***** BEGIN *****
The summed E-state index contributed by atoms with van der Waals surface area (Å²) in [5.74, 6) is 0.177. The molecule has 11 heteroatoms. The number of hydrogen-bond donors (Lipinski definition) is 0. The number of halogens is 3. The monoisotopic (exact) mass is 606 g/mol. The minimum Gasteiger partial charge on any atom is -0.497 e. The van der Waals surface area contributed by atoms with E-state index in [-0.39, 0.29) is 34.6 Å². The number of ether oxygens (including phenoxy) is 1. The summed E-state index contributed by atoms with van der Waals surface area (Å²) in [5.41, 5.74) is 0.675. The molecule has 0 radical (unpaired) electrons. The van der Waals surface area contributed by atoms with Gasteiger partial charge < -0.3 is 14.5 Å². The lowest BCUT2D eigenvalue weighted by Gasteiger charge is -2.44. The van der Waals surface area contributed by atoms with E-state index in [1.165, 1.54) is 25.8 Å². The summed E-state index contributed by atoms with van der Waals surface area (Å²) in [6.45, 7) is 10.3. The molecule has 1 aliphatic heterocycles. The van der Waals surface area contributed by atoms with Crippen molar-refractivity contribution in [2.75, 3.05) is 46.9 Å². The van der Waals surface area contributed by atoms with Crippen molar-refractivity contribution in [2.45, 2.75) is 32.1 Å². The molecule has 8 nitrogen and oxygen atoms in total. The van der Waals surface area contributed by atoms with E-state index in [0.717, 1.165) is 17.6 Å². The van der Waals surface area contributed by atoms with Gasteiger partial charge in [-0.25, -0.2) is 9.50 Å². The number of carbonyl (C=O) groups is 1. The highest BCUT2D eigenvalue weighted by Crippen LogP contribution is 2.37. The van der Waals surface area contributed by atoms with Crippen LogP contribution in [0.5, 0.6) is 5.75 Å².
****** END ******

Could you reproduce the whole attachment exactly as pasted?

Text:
The summed E-state index contributed by atoms with van der Waals surface area (Å²) in [5.74, 6) is 0.177. The molecule has 11 heteroatoms. The number of hydrogen-bond donors (Lipinski definition) is 0. The number of halogens is 3. The monoisotopic (exact) mass is 606 g/mol. The minimum Gasteiger partial charge on any atom is -0.497 e. The van der Waals surface area contributed by atoms with E-state index in [-0.39, 0.29) is 34.6 Å². The number of ether oxygens (including phenoxy) is 1. The summed E-state index contributed by atoms with van der Waals surface area (Å²) in [5.41, 5.74) is 0.675. The molecule has 0 radical (unpaired) electrons. The van der Waals surface area contributed by atoms with Gasteiger partial charge < -0.3 is 14.5 Å². The lowest BCUT2D eigenvalue weighted by Gasteiger charge is -2.44. The van der Waals surface area contributed by atoms with E-state index in [1.165, 1.54) is 25.8 Å². The summed E-state index contributed by atoms with van der Waals surface area (Å²) in [6.45, 7) is 10.3. The molecule has 1 aliphatic heterocycles. The van der Waals surface area contributed by atoms with Crippen molar-refractivity contribution in [2.75, 3.05) is 46.9 Å². The van der Waals surface area contributed by atoms with Crippen molar-refractivity contribution in [2.45, 2.75) is 32.1 Å². The molecule has 8 nitrogen and oxygen atoms in total. The van der Waals surface area contributed by atoms with E-state index in [0.717, 1.165) is 17.6 Å². The van der Waals surface area contributed by atoms with Gasteiger partial charge in [-0.25, -0.2) is 9.50 Å². The number of carbonyl (C=O) groups is 1. The highest BCUT2D eigenvalue weighted by Crippen LogP contribution is 2.37. The van der Waals surface area contributed by atoms with Crippen LogP contribution in [0.5, 0.6) is 5.75 Å².